# Generating functions in countable commutative monoids

Let $$f: \mathbb{N}_0 \rightarrow \mathbb{C}$$ be a function. The power series of $$f$$ can be viewed as the function $$\mathscr{P}_f : q \mapsto \sum_{n \in \mathbb{N}_0}^{} f(n)q^n$$ where $$q \in \mathbb{C}$$ such that the aforementioned (non-formal) series is convergent. Note that for all $$q \in \mathbb{C}$$, $$n \mapsto q^n$$ is a monoid homomorphism from $$(\mathbb{N}_0, +)$$ to $$(\mathbb{C}, \cdot)$$. Also, if the series $$\sum_{n \in \mathbb{N}_0}^{} f(n)q^n$$ converges to zero on some non-empty open subset of $$\mathbb{C}$$, then $$f$$ must be the zero function.

On the other hand, let $$f: \mathbb{N} \rightarrow \mathbb{C}$$ be a function. The Dirichlet series of $$f$$ can be viewed as the function $$\mathscr{D}_f : s \mapsto \sum_{n \in \mathbb{N}}^{} f(n)n^{-s}$$ where $$s \in \mathbb{C}$$ such that the aforementioned (non-formal) series is convergent. Note that for all $$s \in \mathbb{C}$$, $$n \mapsto n^{-s}$$ is a monoid homomorphism from $$(\mathbb{N}, \cdot)$$ to $$(\mathbb{C}, \cdot)$$. Also, if the series $$\sum_{n \in \mathbb{N}}^{} f(n)n^{-s}$$ converges to zero on some open subset of $$\mathbb{C}$$, then $$f$$ must be the zero function.

Let $$(M, \oplus)$$ be a countably infinite commutative monoid and let $$f: M \rightarrow \mathbb{C}$$ be a mapping. When $$M$$ is well-ordered, say by $$\leq$$, such that $$(M, \leq)$$ is a locally-finite poset, we will define the series $$\sum_{m \in M} f(m)$$ as the limit of partial sums of $$f(m)$$ starting at the least element of $$M$$. Note that a well-ordering $$\leq$$ ensures that all elements of $$M$$ are arranged in a countable non-decreasing chain.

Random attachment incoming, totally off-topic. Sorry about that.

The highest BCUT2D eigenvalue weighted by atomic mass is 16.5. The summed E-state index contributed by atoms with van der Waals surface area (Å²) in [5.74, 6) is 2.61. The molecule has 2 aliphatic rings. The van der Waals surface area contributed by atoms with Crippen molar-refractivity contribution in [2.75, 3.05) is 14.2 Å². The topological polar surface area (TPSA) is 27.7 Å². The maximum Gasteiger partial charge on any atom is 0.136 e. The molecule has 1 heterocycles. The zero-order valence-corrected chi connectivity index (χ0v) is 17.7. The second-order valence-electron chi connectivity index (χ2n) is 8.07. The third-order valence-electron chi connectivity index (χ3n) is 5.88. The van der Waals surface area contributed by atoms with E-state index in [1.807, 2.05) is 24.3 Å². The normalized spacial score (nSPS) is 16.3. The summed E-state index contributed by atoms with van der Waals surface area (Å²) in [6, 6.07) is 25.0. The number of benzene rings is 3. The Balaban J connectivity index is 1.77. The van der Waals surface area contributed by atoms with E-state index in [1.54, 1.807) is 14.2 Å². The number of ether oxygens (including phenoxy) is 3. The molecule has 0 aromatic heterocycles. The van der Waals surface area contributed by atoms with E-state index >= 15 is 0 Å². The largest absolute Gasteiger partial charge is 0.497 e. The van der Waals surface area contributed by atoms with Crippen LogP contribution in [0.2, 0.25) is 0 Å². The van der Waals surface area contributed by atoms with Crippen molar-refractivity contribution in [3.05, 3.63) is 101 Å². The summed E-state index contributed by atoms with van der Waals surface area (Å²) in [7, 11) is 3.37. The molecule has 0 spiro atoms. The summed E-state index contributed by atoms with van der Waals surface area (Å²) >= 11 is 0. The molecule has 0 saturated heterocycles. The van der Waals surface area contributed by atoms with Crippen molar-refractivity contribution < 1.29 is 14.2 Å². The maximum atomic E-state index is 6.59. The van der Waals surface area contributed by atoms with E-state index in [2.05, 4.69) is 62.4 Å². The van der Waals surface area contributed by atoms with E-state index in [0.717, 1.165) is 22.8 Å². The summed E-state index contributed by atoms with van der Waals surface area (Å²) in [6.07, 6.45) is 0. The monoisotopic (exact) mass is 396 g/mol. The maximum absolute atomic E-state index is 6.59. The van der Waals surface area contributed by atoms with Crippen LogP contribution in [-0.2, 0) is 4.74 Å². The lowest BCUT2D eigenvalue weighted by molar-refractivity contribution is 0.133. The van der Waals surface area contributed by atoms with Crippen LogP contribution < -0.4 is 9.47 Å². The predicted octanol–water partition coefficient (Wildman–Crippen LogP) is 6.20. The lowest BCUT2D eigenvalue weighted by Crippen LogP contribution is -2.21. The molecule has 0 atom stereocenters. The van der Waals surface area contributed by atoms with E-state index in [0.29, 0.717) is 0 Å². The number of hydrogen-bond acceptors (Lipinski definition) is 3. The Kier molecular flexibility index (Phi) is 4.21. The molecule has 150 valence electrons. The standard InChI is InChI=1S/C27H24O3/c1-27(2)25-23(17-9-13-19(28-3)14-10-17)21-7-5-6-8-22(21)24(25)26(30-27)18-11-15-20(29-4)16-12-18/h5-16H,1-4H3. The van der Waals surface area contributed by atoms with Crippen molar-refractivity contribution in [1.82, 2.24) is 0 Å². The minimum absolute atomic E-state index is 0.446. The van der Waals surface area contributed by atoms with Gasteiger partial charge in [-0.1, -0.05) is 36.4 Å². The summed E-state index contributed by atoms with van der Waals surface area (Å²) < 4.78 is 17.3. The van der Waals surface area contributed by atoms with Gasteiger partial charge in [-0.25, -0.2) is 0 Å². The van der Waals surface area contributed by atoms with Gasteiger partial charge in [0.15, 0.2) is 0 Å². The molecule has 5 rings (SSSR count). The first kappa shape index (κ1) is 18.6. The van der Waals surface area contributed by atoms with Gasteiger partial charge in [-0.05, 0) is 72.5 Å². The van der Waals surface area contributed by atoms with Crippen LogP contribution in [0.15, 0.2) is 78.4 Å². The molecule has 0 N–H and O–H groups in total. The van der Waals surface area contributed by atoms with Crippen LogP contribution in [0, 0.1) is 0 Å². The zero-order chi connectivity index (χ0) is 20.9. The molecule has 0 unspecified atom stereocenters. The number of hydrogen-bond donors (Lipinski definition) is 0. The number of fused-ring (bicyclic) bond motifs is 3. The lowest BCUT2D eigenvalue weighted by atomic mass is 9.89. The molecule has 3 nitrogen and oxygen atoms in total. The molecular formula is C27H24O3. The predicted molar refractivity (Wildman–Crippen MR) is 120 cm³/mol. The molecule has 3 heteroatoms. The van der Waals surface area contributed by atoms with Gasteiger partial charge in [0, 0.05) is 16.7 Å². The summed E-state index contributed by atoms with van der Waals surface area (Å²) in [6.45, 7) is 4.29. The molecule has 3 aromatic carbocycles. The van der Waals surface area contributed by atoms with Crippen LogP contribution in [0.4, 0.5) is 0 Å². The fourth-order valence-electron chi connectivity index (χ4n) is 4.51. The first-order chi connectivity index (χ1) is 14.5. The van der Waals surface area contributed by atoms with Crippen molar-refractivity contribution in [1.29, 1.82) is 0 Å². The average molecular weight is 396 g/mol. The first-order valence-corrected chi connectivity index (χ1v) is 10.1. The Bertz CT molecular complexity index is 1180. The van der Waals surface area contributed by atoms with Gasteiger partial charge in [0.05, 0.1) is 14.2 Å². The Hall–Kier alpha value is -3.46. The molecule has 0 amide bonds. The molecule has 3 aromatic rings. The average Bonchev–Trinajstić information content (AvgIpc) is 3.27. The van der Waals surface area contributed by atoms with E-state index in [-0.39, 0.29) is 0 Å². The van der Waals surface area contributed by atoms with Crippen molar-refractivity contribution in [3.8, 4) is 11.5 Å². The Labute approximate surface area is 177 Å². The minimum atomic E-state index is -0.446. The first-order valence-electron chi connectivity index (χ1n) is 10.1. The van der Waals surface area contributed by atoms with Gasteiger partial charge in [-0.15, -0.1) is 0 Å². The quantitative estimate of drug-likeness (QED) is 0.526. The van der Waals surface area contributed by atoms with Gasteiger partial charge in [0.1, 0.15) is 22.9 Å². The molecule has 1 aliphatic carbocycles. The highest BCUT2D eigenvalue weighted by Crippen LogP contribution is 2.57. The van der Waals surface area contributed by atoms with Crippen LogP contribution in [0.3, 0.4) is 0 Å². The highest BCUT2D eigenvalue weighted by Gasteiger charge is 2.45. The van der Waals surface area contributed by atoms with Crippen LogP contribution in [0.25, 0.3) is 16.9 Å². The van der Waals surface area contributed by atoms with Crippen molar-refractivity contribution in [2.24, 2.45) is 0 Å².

In the spirit of the observations mentioned above, we can introduce the following definition:

Definition. A monoid with generating functions is a commutative monoid $$(M, \oplus)$$ for which there exists a well order $$\leq$$ on $$M$$ such that $$(M, \leq)$$ is a locally-finite poset (implying that $$M$$ is necessarily countable) and for which there exists a non-empty subset $$\Phi \subseteq \mathrm{Hom}((M,\oplus), (\mathbb{C}, \cdot))$$ such that for every mapping $$f: M \rightarrow \mathbb{C}$$ and non-empty subset $$U \subseteq \Phi$$ open in the topology $$\tau_{\Phi}$$ of pointwise convergence on $$\Phi$$ induced by the usual topology on $$\mathbb{C}$$, we have the implication:

$$\left (\forall \phi \in U : \sum_{m \in M}^{} f(m) \phi(m) = 0 \right ) \Rightarrow f=0.$$

Every such ordered quadruple $$(M, \oplus, \leq, \Phi)$$ will be called a generating function system (briefly, a GFS). We will only work in the topology $$\tau_{\Phi}$$ when considering a GFS $$(M, \oplus, \leq, \Phi)$$.

Given a mapping $$f: M \rightarrow \mathbb{C}$$, we will define

$$\mathscr{C}(f)=\left \{ \phi \in \Phi : \sum_{m \in M}^{} f(m) \phi(m) \ \mathrm{converges} \right \}.$$

If $$\mathscr{C}(f) \neq \emptyset$$, we will call the resulting function $$\mathscr{G}_{f} : \mathscr{C}(f) \rightarrow \mathbb{C}$$ defined such that $$\mathscr{G}_{f}(\phi)=\sum_{m \in M}^{} f(m) \phi(m)$$ for all $$\phi \in \mathscr{C}(f)$$ the generating function of $$f$$.

A non-interesting example of a GFS would be a trivial monoid with its unique well order and homomorphism to $$(\mathbb{C}, \cdot)$$. My questions are the following:

Question 1 (main question):